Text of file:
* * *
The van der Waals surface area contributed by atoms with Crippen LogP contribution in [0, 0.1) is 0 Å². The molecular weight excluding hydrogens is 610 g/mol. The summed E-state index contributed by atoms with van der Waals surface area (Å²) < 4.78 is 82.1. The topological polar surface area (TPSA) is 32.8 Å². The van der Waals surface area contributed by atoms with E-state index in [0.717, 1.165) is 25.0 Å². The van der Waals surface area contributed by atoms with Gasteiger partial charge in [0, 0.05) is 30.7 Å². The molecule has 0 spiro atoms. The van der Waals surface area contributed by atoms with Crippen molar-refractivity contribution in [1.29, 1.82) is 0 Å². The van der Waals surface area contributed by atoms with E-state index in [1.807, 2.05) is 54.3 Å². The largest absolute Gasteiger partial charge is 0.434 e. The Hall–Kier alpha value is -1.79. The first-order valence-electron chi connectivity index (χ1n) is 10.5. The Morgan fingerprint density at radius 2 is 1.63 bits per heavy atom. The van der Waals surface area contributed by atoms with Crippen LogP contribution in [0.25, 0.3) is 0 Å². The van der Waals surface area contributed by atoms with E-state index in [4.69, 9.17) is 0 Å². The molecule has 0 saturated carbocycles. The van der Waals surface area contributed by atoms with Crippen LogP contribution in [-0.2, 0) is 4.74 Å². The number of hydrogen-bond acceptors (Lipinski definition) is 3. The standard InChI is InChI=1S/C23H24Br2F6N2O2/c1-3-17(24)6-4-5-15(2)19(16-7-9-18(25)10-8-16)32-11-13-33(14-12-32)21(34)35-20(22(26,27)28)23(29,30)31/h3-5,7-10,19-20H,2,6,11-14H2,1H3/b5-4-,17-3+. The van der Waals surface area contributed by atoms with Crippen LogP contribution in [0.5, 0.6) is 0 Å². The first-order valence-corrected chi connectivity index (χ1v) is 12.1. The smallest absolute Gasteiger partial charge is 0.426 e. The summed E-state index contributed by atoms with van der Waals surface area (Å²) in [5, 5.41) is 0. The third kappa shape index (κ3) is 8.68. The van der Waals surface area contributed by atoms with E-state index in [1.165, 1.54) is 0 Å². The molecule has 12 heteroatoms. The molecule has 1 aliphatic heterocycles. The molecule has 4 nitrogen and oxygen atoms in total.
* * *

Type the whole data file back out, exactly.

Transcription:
The van der Waals surface area contributed by atoms with Crippen LogP contribution in [0, 0.1) is 0 Å². The molecular weight excluding hydrogens is 610 g/mol. The summed E-state index contributed by atoms with van der Waals surface area (Å²) < 4.78 is 82.1. The topological polar surface area (TPSA) is 32.8 Å². The van der Waals surface area contributed by atoms with E-state index in [0.717, 1.165) is 25.0 Å². The van der Waals surface area contributed by atoms with Gasteiger partial charge in [0, 0.05) is 30.7 Å². The molecule has 0 spiro atoms. The van der Waals surface area contributed by atoms with Crippen molar-refractivity contribution in [1.29, 1.82) is 0 Å². The van der Waals surface area contributed by atoms with E-state index in [1.807, 2.05) is 54.3 Å². The largest absolute Gasteiger partial charge is 0.434 e. The Hall–Kier alpha value is -1.79. The first-order valence-electron chi connectivity index (χ1n) is 10.5. The Morgan fingerprint density at radius 2 is 1.63 bits per heavy atom. The van der Waals surface area contributed by atoms with Crippen LogP contribution in [0.25, 0.3) is 0 Å². The van der Waals surface area contributed by atoms with E-state index in [4.69, 9.17) is 0 Å². The molecule has 0 saturated carbocycles. The van der Waals surface area contributed by atoms with Crippen LogP contribution in [-0.2, 0) is 4.74 Å². The number of hydrogen-bond acceptors (Lipinski definition) is 3. The standard InChI is InChI=1S/C23H24Br2F6N2O2/c1-3-17(24)6-4-5-15(2)19(16-7-9-18(25)10-8-16)32-11-13-33(14-12-32)21(34)35-20(22(26,27)28)23(29,30)31/h3-5,7-10,19-20H,2,6,11-14H2,1H3/b5-4-,17-3+. The van der Waals surface area contributed by atoms with Crippen LogP contribution in [0.5, 0.6) is 0 Å². The first-order valence-corrected chi connectivity index (χ1v) is 12.1. The smallest absolute Gasteiger partial charge is 0.426 e. The summed E-state index contributed by atoms with van der Waals surface area (Å²) in [5, 5.41) is 0. The third kappa shape index (κ3) is 8.68. The van der Waals surface area contributed by atoms with E-state index in [1.165, 1.54) is 0 Å². The molecule has 12 heteroatoms. The molecule has 1 aliphatic heterocycles. The molecule has 4 nitrogen and oxygen atoms in total.